The European store has only just opened, and at the moment there isn’t really a lot to get excited about. The free Web browser, based on Opera, is surprisingly usable and functional, but game-wise we’re limited to a range of very, very simple puzzle and arcade games and one, sole ‘keystone’ release, WarioWare Snapped. The latter, which features camera controls similar to a cut-down EyeToy game, is an interesting experiment, but the controls aren’t particularly effective and the impression is of a game that’s high on novelty value, but low on long-term appeal. This isn’t a disaster given that all these games are cheap (even WarioWare Snapped is 500 Wii points, or less than £5), but at the moment it’s difficult to get a real feel for the DSi experience, as Nintendo envisages it.
That’s why it’s hard to come up with a definitive verdict on the DSi at this stage. At this exact moment, it’s hard to justify upgrading from a DS to a DSi or buying a DSi instead of a DS just to mess around with some low-resolution images, particularly given the £50 difference in price. It’s also unlikely that Nintendo will move its biggest hitters – Brain Training, Mario, Zelda – to the DSi and risk alienating the huge existing DS userbase. DSi owners will get enhanced versions of the DS games, but whether these enhancements will be major or minor it’s impossible to say at this stage of the game. Finally, it’s worth remembering that the £150 price point puts it in contention with Apple’s iPod touch. While the DS still has the better games overall, the touch/iPhone platform now has a handful of excellent titles, a wider range of alternative apps, better audio and video features plus support from industry heavyweights like Electronic Arts and Konami. This just can’t be ignored.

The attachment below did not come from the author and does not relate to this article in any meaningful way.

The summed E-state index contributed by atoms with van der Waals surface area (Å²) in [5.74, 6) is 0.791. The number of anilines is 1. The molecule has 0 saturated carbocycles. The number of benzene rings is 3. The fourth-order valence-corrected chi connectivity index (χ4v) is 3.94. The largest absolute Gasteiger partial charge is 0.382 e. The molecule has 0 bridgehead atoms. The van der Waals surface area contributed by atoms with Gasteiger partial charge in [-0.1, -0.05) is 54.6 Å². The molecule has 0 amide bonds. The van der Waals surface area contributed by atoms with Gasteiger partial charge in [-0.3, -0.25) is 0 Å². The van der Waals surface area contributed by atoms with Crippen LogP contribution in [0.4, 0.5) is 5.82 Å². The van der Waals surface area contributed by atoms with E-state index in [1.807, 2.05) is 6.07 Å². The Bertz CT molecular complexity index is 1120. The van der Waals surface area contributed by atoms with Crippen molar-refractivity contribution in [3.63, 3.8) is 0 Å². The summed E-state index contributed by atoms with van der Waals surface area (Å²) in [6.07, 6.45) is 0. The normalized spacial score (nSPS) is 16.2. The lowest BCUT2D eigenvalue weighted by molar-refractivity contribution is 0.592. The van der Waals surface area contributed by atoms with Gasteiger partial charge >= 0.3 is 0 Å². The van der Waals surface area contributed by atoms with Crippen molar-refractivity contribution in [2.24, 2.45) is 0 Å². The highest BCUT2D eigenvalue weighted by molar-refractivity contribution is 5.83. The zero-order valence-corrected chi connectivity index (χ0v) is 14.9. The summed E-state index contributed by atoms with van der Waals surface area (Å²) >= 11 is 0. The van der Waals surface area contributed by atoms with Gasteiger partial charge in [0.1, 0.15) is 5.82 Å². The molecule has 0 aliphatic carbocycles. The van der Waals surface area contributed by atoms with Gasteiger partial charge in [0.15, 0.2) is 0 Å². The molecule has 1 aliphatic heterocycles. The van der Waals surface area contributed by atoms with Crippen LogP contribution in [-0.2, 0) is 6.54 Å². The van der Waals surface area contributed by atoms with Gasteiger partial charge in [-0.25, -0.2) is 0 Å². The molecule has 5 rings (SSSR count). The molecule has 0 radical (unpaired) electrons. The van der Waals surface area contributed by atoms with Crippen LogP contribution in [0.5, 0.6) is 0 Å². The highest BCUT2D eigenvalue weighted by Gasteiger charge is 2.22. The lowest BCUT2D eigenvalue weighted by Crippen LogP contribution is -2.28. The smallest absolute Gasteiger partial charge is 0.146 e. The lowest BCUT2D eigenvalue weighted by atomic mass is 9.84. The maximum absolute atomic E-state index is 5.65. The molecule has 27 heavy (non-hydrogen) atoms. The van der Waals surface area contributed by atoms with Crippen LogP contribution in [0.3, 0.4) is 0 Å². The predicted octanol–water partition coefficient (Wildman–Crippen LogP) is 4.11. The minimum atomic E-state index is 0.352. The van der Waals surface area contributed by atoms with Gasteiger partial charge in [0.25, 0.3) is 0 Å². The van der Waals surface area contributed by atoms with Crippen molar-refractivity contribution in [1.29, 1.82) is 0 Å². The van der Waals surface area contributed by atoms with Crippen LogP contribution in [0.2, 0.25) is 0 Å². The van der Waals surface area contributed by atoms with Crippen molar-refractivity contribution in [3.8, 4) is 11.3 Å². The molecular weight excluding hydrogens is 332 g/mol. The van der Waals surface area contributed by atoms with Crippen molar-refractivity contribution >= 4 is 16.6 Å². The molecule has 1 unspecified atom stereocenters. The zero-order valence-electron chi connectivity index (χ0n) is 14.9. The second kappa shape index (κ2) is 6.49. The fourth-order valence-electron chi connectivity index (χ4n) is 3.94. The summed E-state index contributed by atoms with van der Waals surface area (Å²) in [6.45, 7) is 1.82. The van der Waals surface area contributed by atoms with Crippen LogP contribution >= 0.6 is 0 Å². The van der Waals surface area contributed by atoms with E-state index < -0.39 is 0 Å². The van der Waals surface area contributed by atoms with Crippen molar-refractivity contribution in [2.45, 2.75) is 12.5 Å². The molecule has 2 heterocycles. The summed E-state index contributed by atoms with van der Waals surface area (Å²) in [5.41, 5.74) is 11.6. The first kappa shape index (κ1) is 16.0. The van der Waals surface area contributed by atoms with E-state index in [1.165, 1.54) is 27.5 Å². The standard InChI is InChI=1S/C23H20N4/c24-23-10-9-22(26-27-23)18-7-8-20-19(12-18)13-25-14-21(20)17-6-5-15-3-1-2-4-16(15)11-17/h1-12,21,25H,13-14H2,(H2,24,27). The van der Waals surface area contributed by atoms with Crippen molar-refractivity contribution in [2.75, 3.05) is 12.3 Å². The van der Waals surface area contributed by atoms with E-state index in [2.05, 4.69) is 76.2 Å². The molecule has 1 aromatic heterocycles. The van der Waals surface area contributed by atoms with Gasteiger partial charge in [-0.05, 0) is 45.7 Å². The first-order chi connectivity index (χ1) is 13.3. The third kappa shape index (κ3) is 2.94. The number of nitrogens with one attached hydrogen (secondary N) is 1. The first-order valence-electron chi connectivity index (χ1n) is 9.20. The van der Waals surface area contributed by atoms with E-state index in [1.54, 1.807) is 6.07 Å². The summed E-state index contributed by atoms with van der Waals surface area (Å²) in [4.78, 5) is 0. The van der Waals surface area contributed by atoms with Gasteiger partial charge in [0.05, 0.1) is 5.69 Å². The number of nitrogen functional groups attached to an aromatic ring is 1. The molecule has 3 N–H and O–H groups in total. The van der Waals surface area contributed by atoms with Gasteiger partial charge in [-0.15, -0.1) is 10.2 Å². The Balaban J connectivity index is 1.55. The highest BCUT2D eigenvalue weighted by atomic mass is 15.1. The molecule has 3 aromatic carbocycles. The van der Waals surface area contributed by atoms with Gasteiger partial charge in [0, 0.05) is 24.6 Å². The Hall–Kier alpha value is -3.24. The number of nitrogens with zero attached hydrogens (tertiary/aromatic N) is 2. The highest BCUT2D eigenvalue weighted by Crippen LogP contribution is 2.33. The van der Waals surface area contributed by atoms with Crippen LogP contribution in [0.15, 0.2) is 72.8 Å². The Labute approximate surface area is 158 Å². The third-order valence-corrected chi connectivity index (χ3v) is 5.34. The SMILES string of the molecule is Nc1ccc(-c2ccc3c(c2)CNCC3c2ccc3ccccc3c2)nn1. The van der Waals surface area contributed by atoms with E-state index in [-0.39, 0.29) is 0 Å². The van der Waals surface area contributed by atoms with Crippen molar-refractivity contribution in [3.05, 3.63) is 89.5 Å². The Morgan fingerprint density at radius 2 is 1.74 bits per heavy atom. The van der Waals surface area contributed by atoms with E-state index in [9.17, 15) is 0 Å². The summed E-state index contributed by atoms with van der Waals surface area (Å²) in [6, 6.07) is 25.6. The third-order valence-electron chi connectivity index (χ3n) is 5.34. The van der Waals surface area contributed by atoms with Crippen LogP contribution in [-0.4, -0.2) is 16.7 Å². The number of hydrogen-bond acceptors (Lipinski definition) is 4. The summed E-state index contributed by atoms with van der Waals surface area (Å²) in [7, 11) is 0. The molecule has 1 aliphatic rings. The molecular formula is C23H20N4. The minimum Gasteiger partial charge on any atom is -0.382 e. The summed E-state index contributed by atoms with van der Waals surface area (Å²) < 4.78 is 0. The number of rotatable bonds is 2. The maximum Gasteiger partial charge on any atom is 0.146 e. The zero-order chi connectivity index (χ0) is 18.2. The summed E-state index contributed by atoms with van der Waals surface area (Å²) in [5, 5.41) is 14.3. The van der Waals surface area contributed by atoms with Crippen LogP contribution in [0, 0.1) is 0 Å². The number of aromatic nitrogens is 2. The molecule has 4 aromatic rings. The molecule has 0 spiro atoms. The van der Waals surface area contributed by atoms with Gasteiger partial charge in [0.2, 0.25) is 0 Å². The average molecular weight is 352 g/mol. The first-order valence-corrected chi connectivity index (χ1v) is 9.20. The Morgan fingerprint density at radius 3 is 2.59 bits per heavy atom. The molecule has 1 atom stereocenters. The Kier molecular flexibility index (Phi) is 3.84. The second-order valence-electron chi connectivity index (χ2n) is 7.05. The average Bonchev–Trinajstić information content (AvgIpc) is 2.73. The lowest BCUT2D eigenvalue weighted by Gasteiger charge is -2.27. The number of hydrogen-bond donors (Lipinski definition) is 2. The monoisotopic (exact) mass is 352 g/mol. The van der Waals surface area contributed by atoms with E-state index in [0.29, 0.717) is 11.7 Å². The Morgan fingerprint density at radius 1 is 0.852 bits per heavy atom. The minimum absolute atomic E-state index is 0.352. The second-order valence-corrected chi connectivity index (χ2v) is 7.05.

Given these things, it’s tempting to write off the DSi. However, in six months time Nintendo might just release something that makes the DSi feel utterly essential, and me feel silly for ever doubting it. The new Zelda or a new Mario game might appear with features that will make the DS version feel like half the experience, or something of the quality of LostWinds or World of Goo might appear in the DSi shop. Personally, I’d hold off for now until that happens, but if you want a new handheld and feel like taking a small risk, then the DSi is a very interesting little beast indeed.
Right now, the DSi doesn’t feel like an essential upgrade over the existing DS Lite, but with the cameras, the extra CPU horsepower and the DSi Shop, there’s potential for that situation to change. Don’t write it off.